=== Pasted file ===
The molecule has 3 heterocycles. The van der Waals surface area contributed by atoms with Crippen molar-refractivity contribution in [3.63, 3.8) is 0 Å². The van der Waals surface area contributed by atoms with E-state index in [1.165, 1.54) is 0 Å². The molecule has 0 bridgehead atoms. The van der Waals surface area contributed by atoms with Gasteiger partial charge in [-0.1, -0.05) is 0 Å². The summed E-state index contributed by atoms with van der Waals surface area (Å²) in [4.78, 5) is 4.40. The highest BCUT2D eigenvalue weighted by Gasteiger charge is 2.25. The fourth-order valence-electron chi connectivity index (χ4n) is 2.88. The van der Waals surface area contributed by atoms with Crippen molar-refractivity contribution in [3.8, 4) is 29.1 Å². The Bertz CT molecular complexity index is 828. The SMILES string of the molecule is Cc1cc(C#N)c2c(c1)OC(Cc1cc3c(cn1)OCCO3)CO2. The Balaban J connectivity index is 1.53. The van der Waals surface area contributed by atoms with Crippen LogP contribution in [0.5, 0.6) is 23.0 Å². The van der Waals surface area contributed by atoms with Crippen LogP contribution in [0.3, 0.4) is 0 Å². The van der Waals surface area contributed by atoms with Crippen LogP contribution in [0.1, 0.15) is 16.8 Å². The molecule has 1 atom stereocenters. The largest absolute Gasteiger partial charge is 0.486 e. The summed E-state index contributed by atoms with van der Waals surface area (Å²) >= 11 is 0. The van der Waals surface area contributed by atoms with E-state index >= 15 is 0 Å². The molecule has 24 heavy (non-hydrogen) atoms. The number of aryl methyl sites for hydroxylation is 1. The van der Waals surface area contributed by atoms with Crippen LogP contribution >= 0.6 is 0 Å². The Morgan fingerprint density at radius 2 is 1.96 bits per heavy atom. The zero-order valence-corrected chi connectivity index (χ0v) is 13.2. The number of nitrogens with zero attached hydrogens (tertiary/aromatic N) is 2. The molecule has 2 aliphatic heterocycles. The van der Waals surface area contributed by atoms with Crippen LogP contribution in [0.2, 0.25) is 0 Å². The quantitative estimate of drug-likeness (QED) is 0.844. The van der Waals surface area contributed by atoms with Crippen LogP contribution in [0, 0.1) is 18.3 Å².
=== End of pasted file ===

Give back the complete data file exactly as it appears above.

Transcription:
The molecule has 3 heterocycles. The van der Waals surface area contributed by atoms with Crippen molar-refractivity contribution in [3.63, 3.8) is 0 Å². The van der Waals surface area contributed by atoms with E-state index in [1.165, 1.54) is 0 Å². The molecule has 0 bridgehead atoms. The van der Waals surface area contributed by atoms with Gasteiger partial charge in [-0.1, -0.05) is 0 Å². The summed E-state index contributed by atoms with van der Waals surface area (Å²) in [4.78, 5) is 4.40. The highest BCUT2D eigenvalue weighted by Gasteiger charge is 2.25. The fourth-order valence-electron chi connectivity index (χ4n) is 2.88. The van der Waals surface area contributed by atoms with Crippen molar-refractivity contribution in [3.8, 4) is 29.1 Å². The Bertz CT molecular complexity index is 828. The SMILES string of the molecule is Cc1cc(C#N)c2c(c1)OC(Cc1cc3c(cn1)OCCO3)CO2. The Balaban J connectivity index is 1.53. The van der Waals surface area contributed by atoms with Crippen LogP contribution in [0.5, 0.6) is 23.0 Å². The van der Waals surface area contributed by atoms with Crippen LogP contribution in [0.3, 0.4) is 0 Å². The van der Waals surface area contributed by atoms with Crippen LogP contribution in [0.1, 0.15) is 16.8 Å². The molecule has 1 atom stereocenters. The largest absolute Gasteiger partial charge is 0.486 e. The summed E-state index contributed by atoms with van der Waals surface area (Å²) >= 11 is 0. The van der Waals surface area contributed by atoms with E-state index >= 15 is 0 Å². The molecule has 24 heavy (non-hydrogen) atoms. The number of aryl methyl sites for hydroxylation is 1. The van der Waals surface area contributed by atoms with Crippen LogP contribution >= 0.6 is 0 Å². The Morgan fingerprint density at radius 2 is 1.96 bits per heavy atom. The zero-order valence-corrected chi connectivity index (χ0v) is 13.2. The number of nitrogens with zero attached hydrogens (tertiary/aromatic N) is 2. The molecule has 2 aliphatic heterocycles. The van der Waals surface area contributed by atoms with Crippen LogP contribution in [0.2, 0.25) is 0 Å². The quantitative estimate of drug-likeness (QED) is 0.844. The van der Waals surface area contributed by atoms with Crippen LogP contribution in [0, 0.1) is 18.3 Å².